And since this weekend is the 40th anniversary of Watergate, a seminal event that changed the course of American history, which I watched riveted, and also informed everything Dick Cheney and Donald Rumsfeld would do under George W. Bush’s watch, I give you Bill O’Reilly, who’s old enough to know better. He claimed this past week that Pres. Obama’s reaction to national security leaks has “shades of Richard Nixon, who tried to get away with Watergate by having his cronies like John Mitchell investigate it.”
Laughable. Shout out loud, grab your sides, laughable.
In order for a president to exude “shades of Richard Nixon” he would first have to conceive a large scale plan to target and systematically attack his enemies by whatever means necessary, including planning firebombings to get the goods on people he wanted to destroy. An entire underground effort would have to be in place with the intent of sabotaging Americans, including the press, to keep truths from surfacing, paid for by a slush fund meant to allow the president to silence all enemies. All of this done outside the law and systematically put into action in order to buttress a presidency through illegal means never before witnessed in the history of our democratic republic.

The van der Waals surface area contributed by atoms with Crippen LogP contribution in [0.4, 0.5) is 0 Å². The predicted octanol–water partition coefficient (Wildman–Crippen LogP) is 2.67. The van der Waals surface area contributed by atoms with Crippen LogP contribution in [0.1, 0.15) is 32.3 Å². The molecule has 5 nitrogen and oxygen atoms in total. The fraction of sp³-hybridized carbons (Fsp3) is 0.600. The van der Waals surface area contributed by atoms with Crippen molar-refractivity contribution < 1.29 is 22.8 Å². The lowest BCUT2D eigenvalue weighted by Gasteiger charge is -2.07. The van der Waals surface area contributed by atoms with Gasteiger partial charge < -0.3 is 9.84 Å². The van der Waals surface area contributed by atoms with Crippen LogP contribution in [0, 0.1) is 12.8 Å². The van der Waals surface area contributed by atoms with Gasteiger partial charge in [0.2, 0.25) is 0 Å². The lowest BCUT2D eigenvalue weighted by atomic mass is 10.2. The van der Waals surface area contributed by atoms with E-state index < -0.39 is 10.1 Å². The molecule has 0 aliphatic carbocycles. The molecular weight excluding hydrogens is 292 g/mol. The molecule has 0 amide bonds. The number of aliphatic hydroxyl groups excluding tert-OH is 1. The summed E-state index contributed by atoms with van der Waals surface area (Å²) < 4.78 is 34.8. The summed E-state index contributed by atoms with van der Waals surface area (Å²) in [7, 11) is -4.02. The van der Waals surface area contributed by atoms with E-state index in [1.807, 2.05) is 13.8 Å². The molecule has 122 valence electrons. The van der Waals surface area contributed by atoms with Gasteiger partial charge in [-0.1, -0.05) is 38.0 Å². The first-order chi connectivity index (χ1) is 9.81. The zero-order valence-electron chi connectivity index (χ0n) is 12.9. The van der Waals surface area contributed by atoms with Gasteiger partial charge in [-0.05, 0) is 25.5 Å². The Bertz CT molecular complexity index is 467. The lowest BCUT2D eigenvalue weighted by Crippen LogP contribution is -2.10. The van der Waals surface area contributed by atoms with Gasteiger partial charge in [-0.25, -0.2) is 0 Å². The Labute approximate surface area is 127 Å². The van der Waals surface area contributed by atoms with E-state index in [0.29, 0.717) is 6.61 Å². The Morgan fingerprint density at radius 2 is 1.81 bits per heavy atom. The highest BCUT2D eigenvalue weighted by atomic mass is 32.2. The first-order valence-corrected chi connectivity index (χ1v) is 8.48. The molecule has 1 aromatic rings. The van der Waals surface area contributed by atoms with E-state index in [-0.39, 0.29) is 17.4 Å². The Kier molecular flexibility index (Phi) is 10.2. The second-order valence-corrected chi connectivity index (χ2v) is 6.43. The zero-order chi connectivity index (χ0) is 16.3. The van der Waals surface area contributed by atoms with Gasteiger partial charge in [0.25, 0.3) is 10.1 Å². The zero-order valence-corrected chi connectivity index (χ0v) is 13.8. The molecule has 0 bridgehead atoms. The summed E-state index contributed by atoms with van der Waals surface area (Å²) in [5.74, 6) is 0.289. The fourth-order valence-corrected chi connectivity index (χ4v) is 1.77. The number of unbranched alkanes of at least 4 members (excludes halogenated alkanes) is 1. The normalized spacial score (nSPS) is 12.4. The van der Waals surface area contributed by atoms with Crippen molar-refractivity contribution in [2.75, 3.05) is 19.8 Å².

There will only be one Richard Milhous Nixon, whose disgrace and ultimate pardon scarred our politics for decades and placed the presidency above the law, something the framers never intended to happen, because their idea of the presidency wasn’t to make him king.
Postscript: On a personal note, here’s to my big brother on Father’s Day. I wrote this last year, but it will always apply.
I was delighted to find the eminent Tom Tomorrow at Netroots Nation last week, and he agreed to sit down for a chat. For the two or three of you who may not know, Tom Tomorrow is the nationally syndicated political cartoonist and author of This Modern World. He's the guy who does this great stuff (click to see the whole strip):He also curates the Comics section at Daily Kos. Feel...
Let me start by saying that I'm a horse-chick. I spent my teenage years astride a buckskin named Buttercup. I could whistle for her, she would come to the fence, I would climb on and ride her bareback without even a bridle to the gate and sometimes not bother with the tack at all. I paid for her hay and pasture rent by working cattle with her in the summer when the male calves were cut from the herd, rounded up and castrated (steers are where the beef on your dinner plate comes from). Farm girls who didn't have horses and who wanted extra money either walked beans or detassled corn.